On the other hand, she may in fact be playing some weird kind of mindgames with you - Viethni has the answer to that.

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    I don't see how anyone can take "little baby" in a workplace context as anything but belittling or intimidating. – alroc Dec 4 '16 at 0:55
  • It may not be intentional, but "little baby" and "babycakes" are derogatory - tell this person you'd prefer they did not use these names – HorusKol Dec 4 '16 at 1:16
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    To me, it all depends on the tone used when she says it. If it is used with heavy sarcasm or if it indeed sounds like it is being used as a term of endearment so to speak. Some people are just like that. Not to say it cannot be annoying as all heck. But in the grand scheme of things, are there not way worse things to deal with? – NZKshatriya Dec 4 '16 at 8:15
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    Whether intended as an insult or not, it becomes aggressive as soon as the OP asks her to stop it and she doesn't comply. To me, it sounds like this already happened: " asked her not to direct me in that way but continues to do so" If I'm well-meaning, why would I continue to address somebody in a way that they already told me they don't like? – AllTheKingsHorses Dec 4 '16 at 9:43
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    @SurprisedEuropean many people have habits they find hard to break. To interpret "absent mindedly doing what you've done for decades" as "aggressive" will mean higher adrenaline levels for you all your life. – Kate Gregory Dec 4 '16 at 13:45
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There are many different reasons why somebody might use pet names for you. One key piece of information, which you have not supplied, is whether she uses pet names for everyone. Some of the reasons are:

  • she wants to make you feel like a child, and to assert her power over you, whether her title gives her that power or not
  • she has trouble remembering names and uses "sweetie", "honey pie" and other nicknames to cover that. (Ask yourself: are all the names infantilizing such as "baby" or are some neutral?)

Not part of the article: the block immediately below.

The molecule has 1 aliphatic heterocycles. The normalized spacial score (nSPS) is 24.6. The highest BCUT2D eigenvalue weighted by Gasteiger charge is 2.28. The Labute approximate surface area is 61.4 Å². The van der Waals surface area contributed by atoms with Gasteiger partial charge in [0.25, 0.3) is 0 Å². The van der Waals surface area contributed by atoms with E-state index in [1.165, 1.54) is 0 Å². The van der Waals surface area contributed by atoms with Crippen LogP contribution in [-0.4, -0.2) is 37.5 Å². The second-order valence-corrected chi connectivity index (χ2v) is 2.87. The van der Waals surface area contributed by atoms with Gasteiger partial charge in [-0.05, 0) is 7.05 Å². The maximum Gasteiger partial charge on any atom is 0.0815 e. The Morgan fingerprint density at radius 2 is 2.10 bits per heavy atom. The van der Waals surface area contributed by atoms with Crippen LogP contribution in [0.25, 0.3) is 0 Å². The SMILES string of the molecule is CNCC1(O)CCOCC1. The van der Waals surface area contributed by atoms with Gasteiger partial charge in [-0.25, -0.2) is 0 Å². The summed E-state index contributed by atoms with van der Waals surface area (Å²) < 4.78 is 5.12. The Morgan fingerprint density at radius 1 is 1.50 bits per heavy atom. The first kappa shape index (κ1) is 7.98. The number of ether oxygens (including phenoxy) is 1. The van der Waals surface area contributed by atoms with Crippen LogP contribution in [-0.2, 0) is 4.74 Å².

• she uses the nicknames because she likes you and wants you to know it

She has habits built up over many years, and motivations you don't know. Just saying "please don't do that" is unlikely to change her behaviour. Certainly if she is trying to intimidate you, it won't - you've basically told her it's working.

You have said you don't want to leave your job. You've tried asking her to stop, and you've tried going to management. Therefore what you are looking for is no longer a way to make her change her ways, but advice on how you can cope with her ways. The best is to change your story about why she is doing it. Think of my three bullets above and see if you can add another three. For example, if she doesn't do this to everybody, does she do it to all the women? All the people younger than her? All the people who do the same job? All the people with the same manager? Does she only do it when she's happy? When things are very busy in your department? Slow? On Fridays when she's looking forward to the weekend? Don't try to be a detective finding the one true answer, try to be a creative poet finding many possible answers.

Chances are, this is not about you. People often think behaviours are aimed at them, caused by something they've done, and designed to induce certain feelings in them. This is a normal human reaction. But while she may be trying to hurt and belittle you, and she may be doing that because of some item in your relationship so far, she may not. And if you can embrace the possibility that what she calls people is something about her, not something about the people she uses nicknames for, you may become much happier. This is her issue - she calls people silly things. You're not a baby or a child or doll. You're a grown adult with a job you're good at. When she calls you something, it doesn't change you. Don't let it change you. Be you.

I hope this enables you to focus on the job and interact with this coworker without carrying her quirk around in your head as something that is about you.

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How about asking her why she uses the terms she uses to refer to you?

That way you learn something, and then after that you can tell her that such terms make you feel uncomfortable, for whatever reason, and that you would prefer to be called by full first name, last name, nickname, etc

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Tell her directly and clearly that you don't appreciate it. "I do not like when you speak to me/address me that way. Please stop."

If she continues to do so after you've told her to stop, it's harassment and you need to escalate it. Tell management what you told her - that you don't like it and you want it to stop. Get it documented that you've made this demand.

If that still doesn't work, take it to HR. They're engendering an uncomfortable, disrespectful, bordering on hostile work environment and they have to address it.

  • There is a problem with their having to address it. If she has seniority, and no one else has issues with her.....it could be OP on the outs. – NZKshatriya Dec 4 '16 at 8:12
  • Seniority should not be a factor when it comes to harassment and hostile workplaces. I'd even say it's more likely that a longer-tenured employee would engage in it due to complacency or even feeling threatened by someone newer possibly taking their job. – alroc Dec 4 '16 at 11:15
  • seniority shouldn't be a factor, but depending on the company, sometimes it is. Just like race/gender/religion should not be issues in this age, but discrimination based on those topics still crop up. – NZKshatriya Dec 4 '16 at 15:15